Cyber-activist group Anonymous has cracked a US security firm's systems for allegedly intending to sell Anonymous members' identities to the FBI.
The group said in a statement on Monday that it "infiltrated" HBGary Federal's systems, distributed 50,000 of its emails on file-sharing sites and vandalised its blog and staff Twitter and LinkedIn accounts.
"Today, Anonymous learned that HBGary Federal intended to sell to the FBI a large document that allegedly detailed the identities of dozens of our participants," Anonymous posted.
The trouble for HBGary Federal started after its co-founder Aaron Barr was quoted in the Financial Times on Saturday claiming he had discovered the identities of those who control Anonymous using a combination of social networks and IRC chats.
Anonymous issued a sarcastic press release on Sunday evening conceding "defeat".
"Mr Barr has successfully broken through our over 9000 proxy field and into our entirely non-public and secret insurgent IRC lair," it said.
"At this point, it is safe to assume that the underground server sites in the North Pole have been compromised as well."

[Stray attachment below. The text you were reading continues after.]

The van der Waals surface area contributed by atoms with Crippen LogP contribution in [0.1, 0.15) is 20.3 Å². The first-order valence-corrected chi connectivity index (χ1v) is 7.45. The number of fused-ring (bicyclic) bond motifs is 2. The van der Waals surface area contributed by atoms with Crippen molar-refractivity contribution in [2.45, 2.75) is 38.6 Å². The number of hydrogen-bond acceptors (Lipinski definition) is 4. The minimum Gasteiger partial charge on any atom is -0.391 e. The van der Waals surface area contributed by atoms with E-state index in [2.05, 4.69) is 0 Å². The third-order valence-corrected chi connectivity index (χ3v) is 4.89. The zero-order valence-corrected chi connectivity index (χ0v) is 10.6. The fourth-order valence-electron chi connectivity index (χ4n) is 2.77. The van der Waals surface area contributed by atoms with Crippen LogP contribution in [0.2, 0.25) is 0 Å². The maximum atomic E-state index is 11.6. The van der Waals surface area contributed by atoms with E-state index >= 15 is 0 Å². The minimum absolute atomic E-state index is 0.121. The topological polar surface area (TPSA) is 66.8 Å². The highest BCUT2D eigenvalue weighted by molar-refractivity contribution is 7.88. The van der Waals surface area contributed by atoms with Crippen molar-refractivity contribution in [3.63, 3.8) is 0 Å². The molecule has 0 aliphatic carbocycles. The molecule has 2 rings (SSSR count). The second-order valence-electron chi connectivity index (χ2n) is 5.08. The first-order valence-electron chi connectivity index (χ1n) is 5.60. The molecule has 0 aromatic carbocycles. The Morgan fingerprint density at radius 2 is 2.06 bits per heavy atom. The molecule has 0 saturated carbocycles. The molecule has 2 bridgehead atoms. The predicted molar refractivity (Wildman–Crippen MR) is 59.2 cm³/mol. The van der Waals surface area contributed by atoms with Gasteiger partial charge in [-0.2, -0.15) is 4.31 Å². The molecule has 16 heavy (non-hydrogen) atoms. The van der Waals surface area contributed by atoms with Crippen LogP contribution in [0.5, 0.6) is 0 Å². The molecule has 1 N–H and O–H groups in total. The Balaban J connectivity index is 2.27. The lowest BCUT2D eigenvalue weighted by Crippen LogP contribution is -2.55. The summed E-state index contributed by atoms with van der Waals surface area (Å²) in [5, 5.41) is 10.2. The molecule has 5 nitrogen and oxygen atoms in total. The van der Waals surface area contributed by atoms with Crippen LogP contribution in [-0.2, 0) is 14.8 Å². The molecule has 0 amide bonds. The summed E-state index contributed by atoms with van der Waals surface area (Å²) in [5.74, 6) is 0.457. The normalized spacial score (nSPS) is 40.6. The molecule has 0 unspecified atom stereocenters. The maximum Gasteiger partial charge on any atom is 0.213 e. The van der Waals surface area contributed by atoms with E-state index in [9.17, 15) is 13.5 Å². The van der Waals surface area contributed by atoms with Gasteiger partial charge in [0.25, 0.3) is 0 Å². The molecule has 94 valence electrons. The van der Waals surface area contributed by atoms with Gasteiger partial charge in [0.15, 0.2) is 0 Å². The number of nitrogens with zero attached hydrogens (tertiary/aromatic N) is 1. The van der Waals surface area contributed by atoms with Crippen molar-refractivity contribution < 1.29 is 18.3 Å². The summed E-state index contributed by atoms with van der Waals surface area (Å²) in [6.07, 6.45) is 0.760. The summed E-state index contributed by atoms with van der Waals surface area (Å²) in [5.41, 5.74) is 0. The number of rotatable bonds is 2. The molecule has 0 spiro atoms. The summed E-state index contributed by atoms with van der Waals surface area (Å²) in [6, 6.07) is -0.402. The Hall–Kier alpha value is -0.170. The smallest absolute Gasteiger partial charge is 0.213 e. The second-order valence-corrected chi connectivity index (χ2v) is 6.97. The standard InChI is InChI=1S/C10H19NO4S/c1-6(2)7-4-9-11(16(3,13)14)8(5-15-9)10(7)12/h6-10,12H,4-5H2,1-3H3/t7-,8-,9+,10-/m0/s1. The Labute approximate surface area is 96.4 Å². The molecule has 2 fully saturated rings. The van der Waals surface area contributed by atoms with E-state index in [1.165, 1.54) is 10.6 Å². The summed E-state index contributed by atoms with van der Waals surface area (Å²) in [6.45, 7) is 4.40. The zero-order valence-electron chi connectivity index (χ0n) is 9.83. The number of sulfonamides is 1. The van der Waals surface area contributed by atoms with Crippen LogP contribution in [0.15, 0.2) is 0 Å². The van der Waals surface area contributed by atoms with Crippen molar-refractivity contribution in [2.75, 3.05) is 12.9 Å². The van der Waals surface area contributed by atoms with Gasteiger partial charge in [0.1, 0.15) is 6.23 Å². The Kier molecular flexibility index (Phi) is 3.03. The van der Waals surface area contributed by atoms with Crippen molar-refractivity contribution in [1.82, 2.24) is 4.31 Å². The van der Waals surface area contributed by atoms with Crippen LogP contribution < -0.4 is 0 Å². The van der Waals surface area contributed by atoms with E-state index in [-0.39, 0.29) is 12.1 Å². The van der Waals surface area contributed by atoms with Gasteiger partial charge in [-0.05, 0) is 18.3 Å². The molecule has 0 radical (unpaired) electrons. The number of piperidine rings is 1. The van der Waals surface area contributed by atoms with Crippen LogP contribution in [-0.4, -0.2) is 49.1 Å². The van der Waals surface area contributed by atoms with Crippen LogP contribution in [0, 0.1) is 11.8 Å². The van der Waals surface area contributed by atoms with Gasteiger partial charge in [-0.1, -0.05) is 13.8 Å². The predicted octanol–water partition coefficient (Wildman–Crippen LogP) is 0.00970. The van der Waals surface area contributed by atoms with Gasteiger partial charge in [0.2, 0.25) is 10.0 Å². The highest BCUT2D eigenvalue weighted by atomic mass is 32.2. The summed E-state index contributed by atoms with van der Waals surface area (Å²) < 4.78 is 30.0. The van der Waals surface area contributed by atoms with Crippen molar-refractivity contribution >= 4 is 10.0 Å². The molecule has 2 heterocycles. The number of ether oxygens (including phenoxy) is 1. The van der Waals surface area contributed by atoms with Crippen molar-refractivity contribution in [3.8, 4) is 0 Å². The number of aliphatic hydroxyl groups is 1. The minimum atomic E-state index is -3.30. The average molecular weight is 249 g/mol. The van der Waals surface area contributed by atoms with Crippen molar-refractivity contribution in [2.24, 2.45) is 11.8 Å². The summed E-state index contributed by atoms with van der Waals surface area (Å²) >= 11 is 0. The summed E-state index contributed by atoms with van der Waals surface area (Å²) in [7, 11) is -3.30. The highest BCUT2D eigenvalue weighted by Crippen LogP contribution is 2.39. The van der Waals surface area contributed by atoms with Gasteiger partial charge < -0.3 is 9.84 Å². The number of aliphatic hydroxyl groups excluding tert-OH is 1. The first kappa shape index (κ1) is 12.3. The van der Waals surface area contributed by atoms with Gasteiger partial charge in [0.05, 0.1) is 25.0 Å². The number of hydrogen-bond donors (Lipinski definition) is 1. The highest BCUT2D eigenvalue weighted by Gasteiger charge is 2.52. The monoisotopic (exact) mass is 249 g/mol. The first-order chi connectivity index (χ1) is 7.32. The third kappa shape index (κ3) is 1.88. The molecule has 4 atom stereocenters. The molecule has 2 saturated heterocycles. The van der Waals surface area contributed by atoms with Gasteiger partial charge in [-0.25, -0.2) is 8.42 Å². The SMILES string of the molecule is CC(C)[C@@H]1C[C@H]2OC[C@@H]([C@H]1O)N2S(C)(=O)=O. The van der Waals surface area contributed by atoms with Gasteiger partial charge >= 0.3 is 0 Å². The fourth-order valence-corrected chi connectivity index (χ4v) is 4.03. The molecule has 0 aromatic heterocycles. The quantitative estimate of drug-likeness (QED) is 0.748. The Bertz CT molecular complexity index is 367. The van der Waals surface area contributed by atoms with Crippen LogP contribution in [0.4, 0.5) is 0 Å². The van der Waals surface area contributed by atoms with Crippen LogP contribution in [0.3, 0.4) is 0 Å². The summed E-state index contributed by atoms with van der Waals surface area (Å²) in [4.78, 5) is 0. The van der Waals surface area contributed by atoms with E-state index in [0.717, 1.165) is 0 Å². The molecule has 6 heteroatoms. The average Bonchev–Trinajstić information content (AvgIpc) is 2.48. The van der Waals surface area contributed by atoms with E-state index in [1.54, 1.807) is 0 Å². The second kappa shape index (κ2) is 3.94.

Having already gained access to Barr's work email account, on Sunday they convinced an administrator from the company to hand over root access to Barr's blog, Rootkit.com and from there accessed its email system.
The attackers also hit Barr's Twitter account, which was defaced and continued to use it to taunt the company and leak Barr's personal details.
And to prevent HBGary from even attempting to sell the research to the FBI, Anonymous also leaked the list of identities, alleging that it was inaccurate anyway.
"Not only was the information provided by HBGary Federal woefully inaccurate, it provided no incriminating evidence against any of the persons named," Anonymous stated.
Several Australians were named in the file, including Crikey's Canberra correspondent Bernard Keane who has given his response to the research too.